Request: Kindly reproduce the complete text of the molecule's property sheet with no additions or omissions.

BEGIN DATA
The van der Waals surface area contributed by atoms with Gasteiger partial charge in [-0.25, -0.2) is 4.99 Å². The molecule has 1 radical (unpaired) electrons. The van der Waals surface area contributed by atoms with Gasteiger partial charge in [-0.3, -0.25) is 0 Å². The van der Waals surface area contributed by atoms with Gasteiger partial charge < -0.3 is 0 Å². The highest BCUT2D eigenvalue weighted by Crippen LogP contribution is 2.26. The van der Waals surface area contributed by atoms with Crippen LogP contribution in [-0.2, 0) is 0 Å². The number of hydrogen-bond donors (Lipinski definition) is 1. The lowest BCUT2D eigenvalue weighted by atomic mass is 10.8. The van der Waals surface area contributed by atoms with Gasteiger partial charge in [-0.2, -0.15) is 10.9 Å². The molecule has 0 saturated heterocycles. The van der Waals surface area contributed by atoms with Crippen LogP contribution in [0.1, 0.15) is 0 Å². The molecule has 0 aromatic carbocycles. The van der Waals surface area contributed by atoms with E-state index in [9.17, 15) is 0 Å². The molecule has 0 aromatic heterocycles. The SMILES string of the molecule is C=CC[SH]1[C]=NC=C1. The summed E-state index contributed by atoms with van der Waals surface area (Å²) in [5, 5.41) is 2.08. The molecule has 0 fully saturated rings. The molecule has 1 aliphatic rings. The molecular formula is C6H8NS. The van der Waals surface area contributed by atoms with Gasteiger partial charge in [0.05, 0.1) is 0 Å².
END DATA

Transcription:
The van der Waals surface area contributed by atoms with Gasteiger partial charge in [-0.25, -0.2) is 4.99 Å². The molecule has 1 radical (unpaired) electrons. The van der Waals surface area contributed by atoms with Gasteiger partial charge in [-0.3, -0.25) is 0 Å². The van der Waals surface area contributed by atoms with Gasteiger partial charge < -0.3 is 0 Å². The highest BCUT2D eigenvalue weighted by Crippen LogP contribution is 2.26. The van der Waals surface area contributed by atoms with Crippen LogP contribution in [-0.2, 0) is 0 Å². The number of hydrogen-bond donors (Lipinski definition) is 1. The lowest BCUT2D eigenvalue weighted by atomic mass is 10.8. The van der Waals surface area contributed by atoms with Gasteiger partial charge in [-0.2, -0.15) is 10.9 Å². The molecule has 0 saturated heterocycles. The van der Waals surface area contributed by atoms with Crippen LogP contribution in [0.1, 0.15) is 0 Å². The molecule has 0 aromatic carbocycles. The van der Waals surface area contributed by atoms with E-state index in [9.17, 15) is 0 Å². The molecule has 0 aromatic heterocycles. The SMILES string of the molecule is C=CC[SH]1[C]=NC=C1. The summed E-state index contributed by atoms with van der Waals surface area (Å²) in [5, 5.41) is 2.08. The molecule has 0 fully saturated rings. The molecule has 1 aliphatic rings. The molecular formula is C6H8NS. The van der Waals surface area contributed by atoms with Gasteiger partial charge in [0.05, 0.1) is 0 Å².